Lessons of The Big Short

Joel McGriff
By Joel McGriff - November 3, 2016

The Big Short"It ain't what you don't know that gets you into trouble. It's what you know for sure that just ain't so." Mark Twain said it more than 100 years ago. In 2015, The Big Short reminded us of its relevancy.

The Big Short was a Hollywood blockbuster, earning more than $130 million in the United States, winning several Academy Awards and teaching invaluable lessons about human nature, Wall Street greed, and the toll both often take on average, hardworking Americans.

The movie is based on Michael Lewis's best-selling book about the housing bubble that led to the Great Recession and left many people's financial lives in ruins.

Now—more than a year after the movie debuted on the big screen—is a great time for anyone practicing prosperity economics to reexamine The Big Short's lessons about "the giant lie at the heart of the economy" so that the mistakes that were made nearly a decade ago are not repeated.

Sure, the economy seems to be improving. Jobs seem to be more prevalent. The housing market seems to be recovering. People's lives are getting back to normal.

But is that really such a good thing?

If homeowners, investors and everyday employees didn't understand the language of finance before, are they really taking time to do so now? Or are they content to simply go along with the program, as choreographed by the wolves of Wall Street?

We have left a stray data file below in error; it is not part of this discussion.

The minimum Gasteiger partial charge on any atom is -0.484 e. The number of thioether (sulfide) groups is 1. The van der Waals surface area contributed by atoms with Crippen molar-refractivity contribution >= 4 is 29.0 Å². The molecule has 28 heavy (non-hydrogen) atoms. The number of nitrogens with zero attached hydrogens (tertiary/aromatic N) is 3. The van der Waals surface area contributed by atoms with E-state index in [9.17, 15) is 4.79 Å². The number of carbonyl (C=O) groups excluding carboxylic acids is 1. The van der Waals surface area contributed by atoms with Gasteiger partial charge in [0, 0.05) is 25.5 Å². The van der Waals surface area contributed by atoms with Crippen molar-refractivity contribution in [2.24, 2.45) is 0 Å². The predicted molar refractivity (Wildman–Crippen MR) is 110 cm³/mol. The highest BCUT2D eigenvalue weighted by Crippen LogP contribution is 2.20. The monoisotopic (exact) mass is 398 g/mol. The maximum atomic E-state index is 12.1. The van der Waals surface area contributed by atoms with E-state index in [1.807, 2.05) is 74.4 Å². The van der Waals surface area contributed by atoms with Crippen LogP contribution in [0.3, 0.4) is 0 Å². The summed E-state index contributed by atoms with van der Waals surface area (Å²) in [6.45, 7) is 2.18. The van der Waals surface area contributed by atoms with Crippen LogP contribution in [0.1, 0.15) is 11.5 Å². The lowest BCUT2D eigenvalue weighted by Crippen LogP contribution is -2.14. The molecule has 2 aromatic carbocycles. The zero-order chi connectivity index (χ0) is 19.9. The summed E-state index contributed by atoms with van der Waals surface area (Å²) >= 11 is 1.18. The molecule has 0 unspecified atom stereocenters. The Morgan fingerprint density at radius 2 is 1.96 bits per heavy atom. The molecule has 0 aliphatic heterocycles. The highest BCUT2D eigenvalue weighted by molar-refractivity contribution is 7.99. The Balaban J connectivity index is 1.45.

After all, as one character in the movie so sagely suggested, "No one can see a bubble; that's what makes it a bubble."

Your job, as someone committed to leveraging prosperity economics to build a brighter financial future for yourself, is to see the bubble—and the only way to do that is to understand what happened to cause the economic meltdown back in 2008. For example:

  • What makes subprime mortgages, well, subprime?
  • How does Wall Street take "old" products, repackage them as something "new" and sell them?
  • What is a collateralized debt obligation (CDO) and how does it put large amounts of money at risk by the securitization of mortgages?

If you've watched the movie, you know that the director uses cutaways with stars such as Margot Robbie, Anthony Bourdain and Selena Gomez to answer these questions. It's an educational, entertaining and effective approach—and its lessons should not be forgotten.